Password-authenticated key agreement
An important property is that an eavesdropper or man in the middle cannot obtain enough information to be able to brute force guess a password without further interactions with the parties for each (few) guesses. This means that strong security can be obtained using weak passwords.
Password-authenticated key agreement generally encompasses methods such as:
- Balanced password-authenticated key exchange
- Augmented password-authenticated key exchange
- Password-authenticated key retrieval
- Multi-server methods
- Multi-party methods
In the most stringent password-only security models, there is no requirement for the user of the method to remember any secret or public data other than the password.
Password authenticated key exchange (PAKE) is where two or more parties, based only on their knowledge of a password, establish a cryptographic key using an exchange of messages, such that an unauthorized party (one who controls the communication channel but does not possess the password) cannot participate in the method and is constrained as much as possible from brute force guessing the password. (The optimal case yields exactly one guess per run exchange.) Two forms of PAKE are Balanced and Augmented methods.
Balanced PAKE allows parties that use the same password to negotiate and authenticate a shared key. Examples of these are:
- Encrypted Key Exchange (EKE)
- PAK and PPK
- SPEKE (Simple password exponential key exchange)
- Elliptic Curve based Secure Remote Password protocol (EC-SRP or SRP5) There is a free Java card implementation.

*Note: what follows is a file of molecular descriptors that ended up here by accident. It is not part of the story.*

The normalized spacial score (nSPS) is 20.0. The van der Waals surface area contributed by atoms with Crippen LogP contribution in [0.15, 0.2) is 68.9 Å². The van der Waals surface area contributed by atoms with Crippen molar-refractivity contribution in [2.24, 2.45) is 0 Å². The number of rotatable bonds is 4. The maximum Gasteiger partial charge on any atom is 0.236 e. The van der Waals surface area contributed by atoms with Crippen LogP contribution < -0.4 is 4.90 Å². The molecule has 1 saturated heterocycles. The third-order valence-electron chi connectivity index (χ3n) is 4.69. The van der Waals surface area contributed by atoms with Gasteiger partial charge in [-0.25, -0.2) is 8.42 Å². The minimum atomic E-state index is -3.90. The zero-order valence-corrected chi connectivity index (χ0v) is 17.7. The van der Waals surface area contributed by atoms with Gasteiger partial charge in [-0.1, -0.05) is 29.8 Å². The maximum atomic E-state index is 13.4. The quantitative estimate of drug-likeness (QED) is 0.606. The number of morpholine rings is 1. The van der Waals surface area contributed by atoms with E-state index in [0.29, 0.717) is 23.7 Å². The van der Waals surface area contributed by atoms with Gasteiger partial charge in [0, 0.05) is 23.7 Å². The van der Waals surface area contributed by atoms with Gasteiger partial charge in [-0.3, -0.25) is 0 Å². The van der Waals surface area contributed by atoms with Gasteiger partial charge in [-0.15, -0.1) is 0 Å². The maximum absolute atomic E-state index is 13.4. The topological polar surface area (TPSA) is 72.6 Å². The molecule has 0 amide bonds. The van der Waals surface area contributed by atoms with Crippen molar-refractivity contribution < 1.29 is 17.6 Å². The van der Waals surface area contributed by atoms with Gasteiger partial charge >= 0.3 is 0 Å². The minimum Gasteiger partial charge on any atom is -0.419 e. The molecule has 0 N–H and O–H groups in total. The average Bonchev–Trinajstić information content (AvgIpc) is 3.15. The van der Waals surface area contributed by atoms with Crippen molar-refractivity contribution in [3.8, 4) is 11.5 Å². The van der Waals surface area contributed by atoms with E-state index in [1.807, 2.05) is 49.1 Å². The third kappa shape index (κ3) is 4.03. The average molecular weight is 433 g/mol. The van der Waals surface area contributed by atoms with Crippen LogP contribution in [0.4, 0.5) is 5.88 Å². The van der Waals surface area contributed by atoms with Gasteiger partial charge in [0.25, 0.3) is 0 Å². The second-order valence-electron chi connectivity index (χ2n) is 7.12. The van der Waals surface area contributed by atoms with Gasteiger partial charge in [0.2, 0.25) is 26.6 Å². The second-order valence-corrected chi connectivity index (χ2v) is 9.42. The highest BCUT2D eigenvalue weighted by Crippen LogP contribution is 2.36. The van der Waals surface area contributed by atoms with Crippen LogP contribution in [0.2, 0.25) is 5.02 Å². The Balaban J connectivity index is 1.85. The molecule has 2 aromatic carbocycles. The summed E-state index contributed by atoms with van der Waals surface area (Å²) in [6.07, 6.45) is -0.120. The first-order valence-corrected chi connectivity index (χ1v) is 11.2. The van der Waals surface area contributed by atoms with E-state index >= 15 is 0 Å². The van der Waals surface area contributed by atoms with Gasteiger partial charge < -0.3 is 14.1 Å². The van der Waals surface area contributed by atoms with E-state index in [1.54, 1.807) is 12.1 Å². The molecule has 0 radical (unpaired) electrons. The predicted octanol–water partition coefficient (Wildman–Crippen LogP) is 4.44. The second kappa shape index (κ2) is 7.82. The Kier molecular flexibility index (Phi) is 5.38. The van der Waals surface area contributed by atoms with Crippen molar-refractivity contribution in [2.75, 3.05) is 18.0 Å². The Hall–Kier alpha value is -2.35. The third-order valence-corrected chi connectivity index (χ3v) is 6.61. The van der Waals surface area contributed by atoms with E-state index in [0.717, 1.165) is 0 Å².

- Dragonfly—IEEE Std 802.11-2012, RFC 5931, RFC 6617
- SPAKE1 and SPAKE2
- J-PAKE (Password Authenticated Key Exchange by Juggling) - ISO/IEC 11770-4 (2017), RFC 8236.
- ITU-T Recommendation X.1035
Augmented PAKE is a variation applicable to client/server scenarios, in which the server does not store password-equivalent data. This means that an attacker that stole the server data still cannot masquerade as the client unless they first perform a brute force search for the password. Examples include:
- SRP (Secure Remote Password protocol) -- designed to be not encumbered by patents.
- AugPAKE (RFC 6628)
Password-authenticated key retrieval is a process in which a client obtains a static key in a password-based negotiation with a server that knows data associated with the password, such as the Ford and Kaliski methods. In the most stringent setting, one party uses only a password in conjunction with N (two or more) servers to retrieve a static key. This is completed in a way that protects the password (and key) even if N-1 of the servers are completely compromised.
The first successful password-authenticated key agreement methods were Encrypted Key Exchange methods described by Steven M. Bellovin and Michael Merritt in 1992. Although several of the first methods were flawed, the surviving and enhanced forms of EKE effectively amplify a shared password into a shared key, which can then be used for encryption and/or message authentication. The first provably-secure PAKE protocols were given in work by M. Bellare, D. Pointcheval, and P. Rogaway (Eurocrypt 2000) and V. Boyko, P. MacKenzie, and S. Patel (Eurocrypt 2000). These protocols were proven secure in the so-called random oracle model (or even stronger variants), and the first protocols proven secure under standard assumptions were those of O. Goldreich and Y. Lindell (Crypto 2001) which serves as a plausibility proof but is not efficient, and J. Katz, R. Ostrovsky, and M. Yung (Eurocrypt 2001) which is practical.
The first password-authenticated key retrieval methods were described by Ford and Kaliski in 2000.
A considerable number of alternative, secure PAKE protocols were given in work by M. Bellare, D. Pointcheval, and P. Rogaway,variations, and security proofs have been proposed in this growing class of password-authenticated key agreement methods. Current standards for these methods include IETF RFC 2945, RFC 5054, RFC 5931, RFC 5998, RFC 6124, RFC 6617, RFC 6628 and RFC 6631, IEEE Std 1363.2-2008, ITU-T X.1035 and ISO-IEC 11770-4:2006.